Stellar 3 by Joe Keatinge, Bret Blevins, and Rus Wooton, published by Image/Skybound
Ok – I honestly don’t know what Image book to pick this week, so I’m going to go with Stellar 3. In addition to Stellar, Image is also releasing new issues of Gideon Falls, Proxima Centauri, Coyotes, Mage, Weatherman, Manifest Destiny, Wicked and Divine, and Evolution, along with the debut of Crowded. I mean. Wow. You can’t go wrong. But I’m picking Stellar specifically because it’s a beautiful book. It’s a space opera fantasy that asks big questions about how a planet would handle the discovery of both sentient life and alternate realities. Blevins’s art is cinematic with a touch of the avant-garde. He uses novel shading and outlining techniques to create both blends and separations, emphasizing the character-to-character interaction while underlaying the chaotic setting below. 


Sean's so new, we didn't get a chance to ask him for a bio! So let's get right to it!

Sean's Picks:

Analog 5 by Gerry Duggan, David O'Sullivan, and co, published by Image
After getting past everyone from the cops to Nazis, Jack is back in the last issue of the first arc of this surprise personal favorite of mine. I picked up the first issue back in April only to be immediately consumed by its massively addicting plot of a future that, though it seems distant and far-fetched, can only be assumed to be closer than we hope. Issue five, out this week, has Jack taking his often witty and sometimes hilarious mishaps to the streets of Tokyo. Will he survive? More than likely.. but more importantly.. what one-liner dripping with sarcasm will be quoted on the back cover metaphorically hugging Jack’s narrative with bitter taunt? This title will continue to remain on my pull list during its brief break to set up the second arc.

Gideon Falls 6 by Jeff Lemire, Andrea Sorrenentino, and co, published by Image
Father Fred. Norton. Angie. Sheriff Miller. THE BLACK BARN! Gideon Falls has been a personal favorite of mine since it’s first issue and I had been looking forward to it for a modest amount of time leading into that date as well. I have high expectations for any comic with Lemire’s name attached, but this one in particular has no reason to second guess its relevance in the market. In addition, Andrea's art is drawing new boundaries for the medium (pun intended) and Lemire’s storytelling has hit a peak that was not expected, even after having just finished reading the newly concluded Descender. The upcoming first trade will be a highly recommended book that will eventually be in stores after this weeks final issue of the first arc is released. Fans of comics .. fans of Lemire.. fans of Andrea's.. fans of horror.. go read this book!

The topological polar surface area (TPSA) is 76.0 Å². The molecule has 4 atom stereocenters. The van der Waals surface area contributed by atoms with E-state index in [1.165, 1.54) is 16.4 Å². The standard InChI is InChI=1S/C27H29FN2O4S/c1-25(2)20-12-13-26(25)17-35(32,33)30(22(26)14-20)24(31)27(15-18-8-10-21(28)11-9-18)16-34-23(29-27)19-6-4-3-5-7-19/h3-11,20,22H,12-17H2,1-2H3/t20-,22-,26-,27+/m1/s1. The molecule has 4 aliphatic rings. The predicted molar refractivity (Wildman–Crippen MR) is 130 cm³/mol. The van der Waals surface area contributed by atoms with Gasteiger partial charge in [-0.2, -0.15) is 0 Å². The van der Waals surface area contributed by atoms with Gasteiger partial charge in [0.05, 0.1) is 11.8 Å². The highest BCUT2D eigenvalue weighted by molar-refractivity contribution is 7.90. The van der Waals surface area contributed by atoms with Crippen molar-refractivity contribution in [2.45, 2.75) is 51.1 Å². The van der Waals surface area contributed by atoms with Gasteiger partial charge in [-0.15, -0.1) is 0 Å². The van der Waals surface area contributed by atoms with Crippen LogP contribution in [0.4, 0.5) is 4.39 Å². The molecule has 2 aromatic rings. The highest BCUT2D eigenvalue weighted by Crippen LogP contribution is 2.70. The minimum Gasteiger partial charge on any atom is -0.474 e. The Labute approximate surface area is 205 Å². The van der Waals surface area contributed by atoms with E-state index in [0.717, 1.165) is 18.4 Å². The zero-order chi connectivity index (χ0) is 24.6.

The Weatherman 3 by Jody LeHeup, Nathan Fox, Dave Stewart, and Co, published by Image
The somewhat bipolar tone of the first two issues of the weatherman fit so perfectly together it was near impossible to not read them a third time leading into this weeks issue three. Nathan Bright and the various cast of characters in this still new and often quirky sci fi story of life on mars is exactly the pace that a sci fi comic book thriller needs to be. Moments after you are rooting for Bright and secretly cheering his escape you can easily stumble into a surprised state of wonder regarding whether or not he is even worth the effort exhausted in the time spent. It is still fairly unknown exactly where this story is going, but I remain on the edge of my seat examining each detail and word of every single page.